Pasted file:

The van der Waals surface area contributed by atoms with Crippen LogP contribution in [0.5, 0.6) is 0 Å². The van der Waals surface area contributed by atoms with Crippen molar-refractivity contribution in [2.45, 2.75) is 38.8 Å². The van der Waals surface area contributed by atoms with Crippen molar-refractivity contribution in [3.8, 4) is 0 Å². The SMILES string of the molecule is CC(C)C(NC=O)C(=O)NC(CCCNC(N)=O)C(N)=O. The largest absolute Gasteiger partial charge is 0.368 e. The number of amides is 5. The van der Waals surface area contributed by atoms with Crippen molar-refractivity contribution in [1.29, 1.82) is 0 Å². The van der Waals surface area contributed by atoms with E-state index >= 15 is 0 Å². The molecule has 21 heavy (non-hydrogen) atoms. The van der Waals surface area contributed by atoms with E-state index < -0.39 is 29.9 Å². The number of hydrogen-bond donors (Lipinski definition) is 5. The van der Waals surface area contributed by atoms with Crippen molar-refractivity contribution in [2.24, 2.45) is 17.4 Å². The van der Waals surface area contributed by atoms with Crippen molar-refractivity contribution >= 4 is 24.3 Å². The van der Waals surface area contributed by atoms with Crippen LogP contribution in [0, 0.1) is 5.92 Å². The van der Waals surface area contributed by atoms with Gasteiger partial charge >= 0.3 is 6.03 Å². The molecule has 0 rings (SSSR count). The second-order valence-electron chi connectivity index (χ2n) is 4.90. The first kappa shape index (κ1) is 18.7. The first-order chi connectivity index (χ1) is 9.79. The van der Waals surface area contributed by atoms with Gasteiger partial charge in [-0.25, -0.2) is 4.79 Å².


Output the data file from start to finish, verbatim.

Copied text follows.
The van der Waals surface area contributed by atoms with Crippen LogP contribution in [0.5, 0.6) is 0 Å². The van der Waals surface area contributed by atoms with Crippen molar-refractivity contribution in [2.45, 2.75) is 38.8 Å². The van der Waals surface area contributed by atoms with Crippen molar-refractivity contribution in [3.8, 4) is 0 Å². The SMILES string of the molecule is CC(C)C(NC=O)C(=O)NC(CCCNC(N)=O)C(N)=O. The largest absolute Gasteiger partial charge is 0.368 e. The number of amides is 5. The van der Waals surface area contributed by atoms with Crippen molar-refractivity contribution in [1.29, 1.82) is 0 Å². The van der Waals surface area contributed by atoms with E-state index >= 15 is 0 Å². The molecule has 21 heavy (non-hydrogen) atoms. The van der Waals surface area contributed by atoms with E-state index < -0.39 is 29.9 Å². The number of hydrogen-bond donors (Lipinski definition) is 5. The van der Waals surface area contributed by atoms with Crippen molar-refractivity contribution in [2.24, 2.45) is 17.4 Å². The van der Waals surface area contributed by atoms with Crippen molar-refractivity contribution >= 4 is 24.3 Å². The van der Waals surface area contributed by atoms with Crippen LogP contribution in [0, 0.1) is 5.92 Å². The van der Waals surface area contributed by atoms with Gasteiger partial charge >= 0.3 is 6.03 Å². The molecule has 0 rings (SSSR count). The second-order valence-electron chi connectivity index (χ2n) is 4.90. The first kappa shape index (κ1) is 18.7. The first-order chi connectivity index (χ1) is 9.79. The van der Waals surface area contributed by atoms with Gasteiger partial charge in [-0.25, -0.2) is 4.79 Å².